Tassos Kafantaris has also linked the Minoans with the exploitation of the Michigan copper, in his paper, Minoan Colonies in America?(k) He claims to expand on the work of Menzies, Mariolakos and Kontaratos. Another Greek Professor, Minas Tsikritsis, also supports the idea of ancient Greek contact with America. However, I think it is more likely that the Minoans obtained their copper from Cyprus, whose name, after all, comes from the Greek word for copper.

Oliver D. Smith has charted the rise and decline in support for the Minoan Hypothesis in a 2020 paper entitled Atlantis and the Minoans(u).

Frank Joseph has criticised [0802.144] the promotion of the Minoan Hypothesis by Greek archaeologists as an expression of nationalism rather than genuine scientific enquiry. This seems to ignore the fact that Figuier was French, Frost, Baikie and Bacon were British, Luce was Irish and Mavor was American. Furthermore, as a former leading American Nazi, I find it ironic that Joseph, a former American Nazi leader, is preaching about the shortcomings of nationalism.

While the suggestion of an American connection may seem far-fetched, it would seem mundane when compared with a serious attempt to link the Minoans with the Japanese, based on a study(o) of the possible language expressed by the Linear A script. Gretchen Leonhardt(r) also sought a solution in the East, offering a proto-Japanese origin for the script, a theory refuted by Yurii Mosenkis(s), who promotes Minoan Linear A as proto-Greek. Mosenkis has published several papers on the website relating to Linear A(t). However, writing was not the only cultural similarity claimed to link the Minoans and the Japanese offered by Leonhardt.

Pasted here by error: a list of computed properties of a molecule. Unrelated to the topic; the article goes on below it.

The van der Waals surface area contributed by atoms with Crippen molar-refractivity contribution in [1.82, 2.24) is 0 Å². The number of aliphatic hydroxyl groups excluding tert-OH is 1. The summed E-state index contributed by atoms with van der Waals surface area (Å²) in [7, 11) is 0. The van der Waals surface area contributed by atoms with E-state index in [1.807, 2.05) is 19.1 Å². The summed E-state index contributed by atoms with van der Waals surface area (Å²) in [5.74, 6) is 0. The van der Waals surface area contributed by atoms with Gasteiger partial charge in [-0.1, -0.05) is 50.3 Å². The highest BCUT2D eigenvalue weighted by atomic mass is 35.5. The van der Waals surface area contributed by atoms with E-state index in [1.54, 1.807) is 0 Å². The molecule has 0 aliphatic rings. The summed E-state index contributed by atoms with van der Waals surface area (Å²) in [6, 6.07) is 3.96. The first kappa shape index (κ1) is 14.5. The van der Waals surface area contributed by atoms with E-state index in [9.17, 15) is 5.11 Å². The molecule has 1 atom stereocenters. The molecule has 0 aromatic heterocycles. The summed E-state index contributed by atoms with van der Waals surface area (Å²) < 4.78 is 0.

Furthermore, Crete has quite clearly not sunk beneath the waves. Henry Eichner commented, most tellingly, that if Plato’s Atlantis was a reference to Crete, why did he not just say so? After all, in regional terms, ‘it was just down the road’. The late Philip Coppens was also strongly opposed to the Minoan Hypothesis.(g)

Eberhard Zangger, who favours Troy as Atlantis, disagrees strongly [0484] with the idea that the Theran explosion was responsible for the 1500 BC collapse of the ‘New Palace’ civilisation.

Excavations on Thera have revealed very few bodies resulting from the 2nd millennium BC eruptions there. The understandable conclusion was that pre-eruption rumblings gave most of the inhabitants time to escape. Later, Therans founded a colony in Cyrene in North Africa, where you would expect that tales of the devastation would have been included in their folklore. However, Eumelos of Cyrene, originally a Theran, opted for the region of Malta as the remnants of Atlantis. How could he have been unaware of the famous history of his family’s homeland?

A 2008 documentary, Sinking Atlantis, looked at the demise of the Minoan civilisation(b). James Thomas has published an extensive study of the Bronze Age, with particular reference to the Sea Peoples and the Minoans(j).

In the 1990s, art historian and museum educator, Roger Dell, presented an illustrated lecture on the art and religion of the Minoans titled Art and Religion of the Minoans: Europe’s first civilization”, which offered a new dimension to our understanding of their culture(p). In this hour-long video, he also touches on the subject of Atlantis and the Minoans.